May is moving quite a bit slower than usual, but I’ll eventually start lining up more viewing possibilities for you. In the meantime, here are a few films I saw early in the month. I hope you’ll find at least one or two to investigate (or avoid, as the case may be):
“Tell the Truth.” That’s the text of the framed needlepoint hanging in the office of the Albuquerque Sun-Bulletin where Chuck Tatum (Kirk Douglas) is seeking to make his comeback, looking for a return ticket to the big city newspapers who wouldn’t put up with his style of “extreme sport” journalism. The audience at last night’s showing of Ace in the Hole – part of The Great Movies series at the Severna Park Library – met Tatum last night and if you want me to tell the truth, I don’t think Tatum made many friends. But then again, maybe he did.
Phoenix (2014) Christian Petzold
Criterion Blu-ray (1:38)
The Great Movies series, Severna Park Library, Severna Park, Maryland
There are few things in life I love more than introducing a good – maybe even great – film to someone who’s never seen it before, someone whom I think will appreciate and tell others about it. In many ways, I have the best job in the world since I’m able to share two of my passions with people: reading and movies. I had the opportunity last night to screen Christian Petzold’s Phoenix (2014) to a group of 30 people. You never quite know until it’s over whether the audience will like a film, especially when you’re showing an international film with subtitles. Would they like Phoenix? Did they like it?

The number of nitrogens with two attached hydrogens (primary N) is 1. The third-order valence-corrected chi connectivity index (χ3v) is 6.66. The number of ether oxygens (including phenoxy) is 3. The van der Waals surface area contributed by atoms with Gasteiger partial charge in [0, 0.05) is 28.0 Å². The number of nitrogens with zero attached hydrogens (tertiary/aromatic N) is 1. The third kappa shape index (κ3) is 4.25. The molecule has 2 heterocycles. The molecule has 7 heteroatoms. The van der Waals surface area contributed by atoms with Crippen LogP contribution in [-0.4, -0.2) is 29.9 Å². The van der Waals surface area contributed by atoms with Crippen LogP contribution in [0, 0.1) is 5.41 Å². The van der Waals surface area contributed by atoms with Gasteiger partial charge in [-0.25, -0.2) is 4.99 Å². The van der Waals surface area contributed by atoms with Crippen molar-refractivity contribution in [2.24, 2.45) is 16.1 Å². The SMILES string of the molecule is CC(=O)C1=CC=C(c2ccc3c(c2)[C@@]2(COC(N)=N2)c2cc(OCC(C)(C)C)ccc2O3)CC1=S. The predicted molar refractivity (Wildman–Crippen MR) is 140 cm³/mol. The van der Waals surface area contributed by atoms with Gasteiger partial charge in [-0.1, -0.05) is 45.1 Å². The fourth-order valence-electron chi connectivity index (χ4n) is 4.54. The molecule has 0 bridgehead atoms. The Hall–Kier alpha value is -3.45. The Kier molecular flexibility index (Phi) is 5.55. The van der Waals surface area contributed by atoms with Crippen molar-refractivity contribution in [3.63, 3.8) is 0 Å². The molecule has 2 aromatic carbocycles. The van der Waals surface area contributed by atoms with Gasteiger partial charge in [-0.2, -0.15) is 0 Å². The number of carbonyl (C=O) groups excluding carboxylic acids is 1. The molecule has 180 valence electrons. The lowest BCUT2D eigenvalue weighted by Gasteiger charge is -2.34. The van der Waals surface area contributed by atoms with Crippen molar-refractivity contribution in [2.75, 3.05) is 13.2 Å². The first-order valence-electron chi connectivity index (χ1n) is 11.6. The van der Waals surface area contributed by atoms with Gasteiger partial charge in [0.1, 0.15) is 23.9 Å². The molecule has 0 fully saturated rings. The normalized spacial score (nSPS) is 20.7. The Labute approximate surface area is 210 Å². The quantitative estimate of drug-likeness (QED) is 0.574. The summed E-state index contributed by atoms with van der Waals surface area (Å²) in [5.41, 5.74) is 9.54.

We had a spectacular year at the Severna Park Library in 2016 with our series The Great Movies, which kicked off in January. My co-worker Julia and I believed this would be an enjoyable monthly event for our patrons, showing an important movie each month, and discussing it afterward. It certainly succeeded beyond our wildest dreams.
September was a bear. Not only was it your typical frantic/insane atmosphere around here, we also suffered an unexpected death in the family, so the number of films watched is far below normal. I also completed one TV series in September and made significant progress on two more. Although some of my entries are very abbreviated, here’s what I watched in September:
My co-worker Julia and I were a little concerned. Last night we were showing our first non-English language film in our Great Movies series, it was a mild summer night when most people would be outside enjoying the weather, and a lot of people are still on vacation. Yet we were delighted to have an audience of 28 in attendance for Bicycle Thieves (1948).
Julia asked how many people had never seen the film before last night and almost every hand went up. She led a great discussion about how the film was perceived among Italian audiences compared to American audiences, De Sica’s neorealism, the use of untrained non-actors, and more. Audience members brought up the differences between characters and their dialects, the rebuilding of post WWII Italy, the relationship between Antonio and his son Bruno, any many other topics.
I think I can speak for Julia in saying that we’re both very pleased that so many people came out to take a chance, so to speak, on an international film with subtitles that on one level is easy to grasp, but on another is challenging in its realism and worldview. We’ll have another movie for you next month on Thursday, September 1 at 6:30pm. I can’t tell you the title, but it involves umbrellas and vocals.